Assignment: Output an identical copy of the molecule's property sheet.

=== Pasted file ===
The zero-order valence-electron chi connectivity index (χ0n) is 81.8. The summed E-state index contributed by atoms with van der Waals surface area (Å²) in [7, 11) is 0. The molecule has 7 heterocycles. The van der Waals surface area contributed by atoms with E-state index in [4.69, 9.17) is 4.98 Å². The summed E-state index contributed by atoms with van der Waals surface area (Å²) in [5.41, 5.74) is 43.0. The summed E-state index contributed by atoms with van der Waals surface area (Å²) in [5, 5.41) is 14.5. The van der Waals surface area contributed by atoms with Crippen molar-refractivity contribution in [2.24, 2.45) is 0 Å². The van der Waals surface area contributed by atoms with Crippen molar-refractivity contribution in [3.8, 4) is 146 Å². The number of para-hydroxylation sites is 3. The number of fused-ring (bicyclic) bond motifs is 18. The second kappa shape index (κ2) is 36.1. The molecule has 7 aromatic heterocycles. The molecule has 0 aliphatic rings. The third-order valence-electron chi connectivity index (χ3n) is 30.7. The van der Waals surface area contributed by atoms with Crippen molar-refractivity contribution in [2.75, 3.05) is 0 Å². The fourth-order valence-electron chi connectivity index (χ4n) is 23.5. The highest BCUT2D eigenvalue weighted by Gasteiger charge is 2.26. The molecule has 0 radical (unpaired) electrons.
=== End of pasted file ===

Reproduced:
The zero-order valence-electron chi connectivity index (χ0n) is 81.8. The summed E-state index contributed by atoms with van der Waals surface area (Å²) in [7, 11) is 0. The molecule has 7 heterocycles. The van der Waals surface area contributed by atoms with E-state index in [4.69, 9.17) is 4.98 Å². The summed E-state index contributed by atoms with van der Waals surface area (Å²) in [5.41, 5.74) is 43.0. The summed E-state index contributed by atoms with van der Waals surface area (Å²) in [5, 5.41) is 14.5. The van der Waals surface area contributed by atoms with Crippen molar-refractivity contribution in [2.24, 2.45) is 0 Å². The van der Waals surface area contributed by atoms with Crippen molar-refractivity contribution in [3.8, 4) is 146 Å². The number of para-hydroxylation sites is 3. The number of fused-ring (bicyclic) bond motifs is 18. The second kappa shape index (κ2) is 36.1. The molecule has 7 aromatic heterocycles. The molecule has 0 aliphatic rings. The third-order valence-electron chi connectivity index (χ3n) is 30.7. The van der Waals surface area contributed by atoms with Crippen molar-refractivity contribution in [2.75, 3.05) is 0 Å². The fourth-order valence-electron chi connectivity index (χ4n) is 23.5. The highest BCUT2D eigenvalue weighted by Gasteiger charge is 2.26. The molecule has 0 radical (unpaired) electrons.